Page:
Allianz recently published the 2017 edition of its Safety and Shipping Review, the company’s annual overview of trends and developments in shipping safety, highlighting the benefits accruing from modern technologies while also warning of potential risks through overreliance on information technology (IT) and the growing threat of cyberattacks. The annual report commented that shipping losses are on a decline but a “perfect storm” of regulation, cost savings and cybersecurity looms.
Technology drives safety improvements but overreliance presents risk challenges, including those related to cybersecurity. Ships, ports and maritime support activities continue to adopt digital systems to handle commercial, cargo and personal information, and even control the ships or port facilities themselves. The more we digitize, the more interesting the systems become to hackers and the more significant the potential impact could be when they do attack. This can result in a serious maritime event, such as a collision, property damage, or injuries.
Of course, not all things are the same. Older vessels usually have much less digital technology than those currently leaving the shipyards. We will eventually see autonomous vessels in the next decade or two. The increasing reliance on technology and automation will significantly alter the risk profile of the maritime sector, the report noted. Yet there is concern about the current pace of IT development and cyber security standards in the maritime industry.
“A changing geopolitical scenario can transpose cyber risk into a real threat,” adds Captain Nitin Chopra, an Allianz Senior Marine Risk Consultant. “The threat perception towards this intangible must change. For many, cyberattacks are largely regarded as onshore affairs. And compared with the retail, healthcare and banking sectors there have been relatively few public examples of shipping incidents to date, although their number has been increasing in recent years.”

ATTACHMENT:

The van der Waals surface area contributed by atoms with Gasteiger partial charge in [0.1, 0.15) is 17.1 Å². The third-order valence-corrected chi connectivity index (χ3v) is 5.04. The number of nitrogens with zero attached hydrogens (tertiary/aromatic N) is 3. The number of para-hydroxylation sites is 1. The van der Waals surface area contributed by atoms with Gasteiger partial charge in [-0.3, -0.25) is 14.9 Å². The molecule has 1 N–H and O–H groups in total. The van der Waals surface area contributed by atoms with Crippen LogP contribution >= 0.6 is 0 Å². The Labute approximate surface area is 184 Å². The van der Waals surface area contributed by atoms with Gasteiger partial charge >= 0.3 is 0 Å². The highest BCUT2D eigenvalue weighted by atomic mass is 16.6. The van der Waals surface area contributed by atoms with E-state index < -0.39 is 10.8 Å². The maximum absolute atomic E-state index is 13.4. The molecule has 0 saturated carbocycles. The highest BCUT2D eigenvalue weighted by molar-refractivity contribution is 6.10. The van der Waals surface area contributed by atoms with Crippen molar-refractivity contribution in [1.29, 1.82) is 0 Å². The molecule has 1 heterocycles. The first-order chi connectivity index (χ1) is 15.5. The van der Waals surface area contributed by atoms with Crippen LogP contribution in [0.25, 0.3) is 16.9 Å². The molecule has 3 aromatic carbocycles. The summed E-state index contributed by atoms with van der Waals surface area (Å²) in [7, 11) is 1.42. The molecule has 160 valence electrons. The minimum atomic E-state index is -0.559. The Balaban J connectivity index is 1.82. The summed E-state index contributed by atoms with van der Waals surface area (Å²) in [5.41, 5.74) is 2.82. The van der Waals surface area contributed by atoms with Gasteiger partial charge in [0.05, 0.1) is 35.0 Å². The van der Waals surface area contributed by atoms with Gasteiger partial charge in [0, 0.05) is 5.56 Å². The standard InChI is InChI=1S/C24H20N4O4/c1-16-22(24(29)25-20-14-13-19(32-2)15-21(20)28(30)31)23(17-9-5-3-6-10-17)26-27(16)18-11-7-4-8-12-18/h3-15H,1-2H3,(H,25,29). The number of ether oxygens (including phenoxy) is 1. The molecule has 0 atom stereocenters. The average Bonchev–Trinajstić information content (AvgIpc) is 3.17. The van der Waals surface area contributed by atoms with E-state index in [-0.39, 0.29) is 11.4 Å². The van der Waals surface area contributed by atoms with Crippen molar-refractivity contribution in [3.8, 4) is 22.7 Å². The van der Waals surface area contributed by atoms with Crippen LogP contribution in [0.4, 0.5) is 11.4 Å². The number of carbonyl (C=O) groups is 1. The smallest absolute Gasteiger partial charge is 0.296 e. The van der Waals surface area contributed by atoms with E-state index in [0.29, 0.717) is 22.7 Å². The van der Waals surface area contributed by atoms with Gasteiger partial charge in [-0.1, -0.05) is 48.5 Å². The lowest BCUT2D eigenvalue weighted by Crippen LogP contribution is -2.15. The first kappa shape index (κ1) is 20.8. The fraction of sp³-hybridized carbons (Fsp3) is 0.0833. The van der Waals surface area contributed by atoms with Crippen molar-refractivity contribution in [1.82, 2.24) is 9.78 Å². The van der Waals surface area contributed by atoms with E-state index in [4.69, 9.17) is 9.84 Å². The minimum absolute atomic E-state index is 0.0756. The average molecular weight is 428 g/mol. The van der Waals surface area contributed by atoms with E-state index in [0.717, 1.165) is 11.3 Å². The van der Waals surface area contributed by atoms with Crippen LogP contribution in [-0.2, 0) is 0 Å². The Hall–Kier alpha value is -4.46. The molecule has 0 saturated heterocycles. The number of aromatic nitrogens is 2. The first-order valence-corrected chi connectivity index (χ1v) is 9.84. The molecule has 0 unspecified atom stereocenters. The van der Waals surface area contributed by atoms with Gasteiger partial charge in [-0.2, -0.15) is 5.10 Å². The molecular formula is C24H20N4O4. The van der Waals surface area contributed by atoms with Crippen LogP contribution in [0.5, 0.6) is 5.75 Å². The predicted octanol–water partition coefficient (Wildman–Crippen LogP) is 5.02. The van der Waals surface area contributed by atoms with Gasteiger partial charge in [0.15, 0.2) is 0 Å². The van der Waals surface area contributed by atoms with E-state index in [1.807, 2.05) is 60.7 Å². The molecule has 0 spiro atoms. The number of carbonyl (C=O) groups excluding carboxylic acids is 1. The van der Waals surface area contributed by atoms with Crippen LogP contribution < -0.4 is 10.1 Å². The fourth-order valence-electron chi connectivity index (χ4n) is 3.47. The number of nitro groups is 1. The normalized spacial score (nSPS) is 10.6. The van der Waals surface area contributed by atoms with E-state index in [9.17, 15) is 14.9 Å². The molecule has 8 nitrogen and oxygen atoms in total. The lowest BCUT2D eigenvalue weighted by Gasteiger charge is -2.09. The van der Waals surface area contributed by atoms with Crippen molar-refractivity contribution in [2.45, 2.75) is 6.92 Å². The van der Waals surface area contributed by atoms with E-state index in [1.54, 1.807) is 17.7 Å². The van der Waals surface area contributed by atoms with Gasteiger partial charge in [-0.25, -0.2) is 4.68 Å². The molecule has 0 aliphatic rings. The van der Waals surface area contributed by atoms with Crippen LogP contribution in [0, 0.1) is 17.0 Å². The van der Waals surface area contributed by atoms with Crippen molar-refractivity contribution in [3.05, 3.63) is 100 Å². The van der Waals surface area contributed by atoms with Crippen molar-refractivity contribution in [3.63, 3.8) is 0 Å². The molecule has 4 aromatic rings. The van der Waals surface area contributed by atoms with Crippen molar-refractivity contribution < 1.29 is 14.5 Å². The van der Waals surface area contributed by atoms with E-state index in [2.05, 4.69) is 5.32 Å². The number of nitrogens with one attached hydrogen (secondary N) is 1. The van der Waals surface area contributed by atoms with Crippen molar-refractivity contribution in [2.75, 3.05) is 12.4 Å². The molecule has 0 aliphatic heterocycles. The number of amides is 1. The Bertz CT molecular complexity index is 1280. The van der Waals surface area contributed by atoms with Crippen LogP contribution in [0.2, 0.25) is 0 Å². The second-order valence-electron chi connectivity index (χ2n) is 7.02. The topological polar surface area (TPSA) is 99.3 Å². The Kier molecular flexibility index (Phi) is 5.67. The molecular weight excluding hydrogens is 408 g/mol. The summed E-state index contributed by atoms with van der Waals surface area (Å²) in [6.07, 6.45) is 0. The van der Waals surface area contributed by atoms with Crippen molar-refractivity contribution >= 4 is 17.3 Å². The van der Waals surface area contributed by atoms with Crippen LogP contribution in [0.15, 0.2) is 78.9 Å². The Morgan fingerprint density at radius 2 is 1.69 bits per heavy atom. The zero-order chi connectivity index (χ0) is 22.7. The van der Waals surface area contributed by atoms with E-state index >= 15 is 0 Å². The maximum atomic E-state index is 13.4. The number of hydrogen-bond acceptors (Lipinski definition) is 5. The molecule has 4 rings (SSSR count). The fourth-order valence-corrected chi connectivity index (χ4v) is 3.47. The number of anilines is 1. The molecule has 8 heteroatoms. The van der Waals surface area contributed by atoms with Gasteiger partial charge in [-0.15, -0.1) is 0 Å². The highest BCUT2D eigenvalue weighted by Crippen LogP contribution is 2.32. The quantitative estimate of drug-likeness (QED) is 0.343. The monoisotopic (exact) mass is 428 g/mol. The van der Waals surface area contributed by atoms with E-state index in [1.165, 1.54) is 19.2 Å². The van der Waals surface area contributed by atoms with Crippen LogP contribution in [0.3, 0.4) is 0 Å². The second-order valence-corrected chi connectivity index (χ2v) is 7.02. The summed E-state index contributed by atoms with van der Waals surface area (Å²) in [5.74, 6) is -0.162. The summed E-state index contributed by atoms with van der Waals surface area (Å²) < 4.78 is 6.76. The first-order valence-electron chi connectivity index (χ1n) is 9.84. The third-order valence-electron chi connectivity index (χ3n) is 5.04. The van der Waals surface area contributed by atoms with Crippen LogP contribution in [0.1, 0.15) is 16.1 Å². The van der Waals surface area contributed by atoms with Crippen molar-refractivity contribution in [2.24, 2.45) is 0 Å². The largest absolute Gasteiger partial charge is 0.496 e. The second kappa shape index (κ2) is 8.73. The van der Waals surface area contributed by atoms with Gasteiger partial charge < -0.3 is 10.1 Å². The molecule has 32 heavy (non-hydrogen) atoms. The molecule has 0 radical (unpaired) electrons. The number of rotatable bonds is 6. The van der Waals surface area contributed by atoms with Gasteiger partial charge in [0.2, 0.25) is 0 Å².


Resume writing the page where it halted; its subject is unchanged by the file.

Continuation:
Some progress has been made in the last year. In 2016, Baltic and International Maritime Council (BIMCO) released its cybersecurity advice for ship owners: The Guidelines on Cyber Security Onboard Ships. Supported by other shipping organizations, the guidelines help ship-owners assess and manage cyber risks, as well as develop response and recovery plans. Also last year, the IMO approved its interim guidelines on maritime cyber risk management. The IMO is currently meeting to discuss this topic. Class societies are also developing cybersecurity notations, and guidelines have also been on the radar for the U.S. Coast Guard.
Cybersecurity should not be neglected at a time when crew, training and maintenance budgets are already under pressure. Standard practices and regulations are a must but investments in assessments, training, technology should be implemented to reduce cyber risk.
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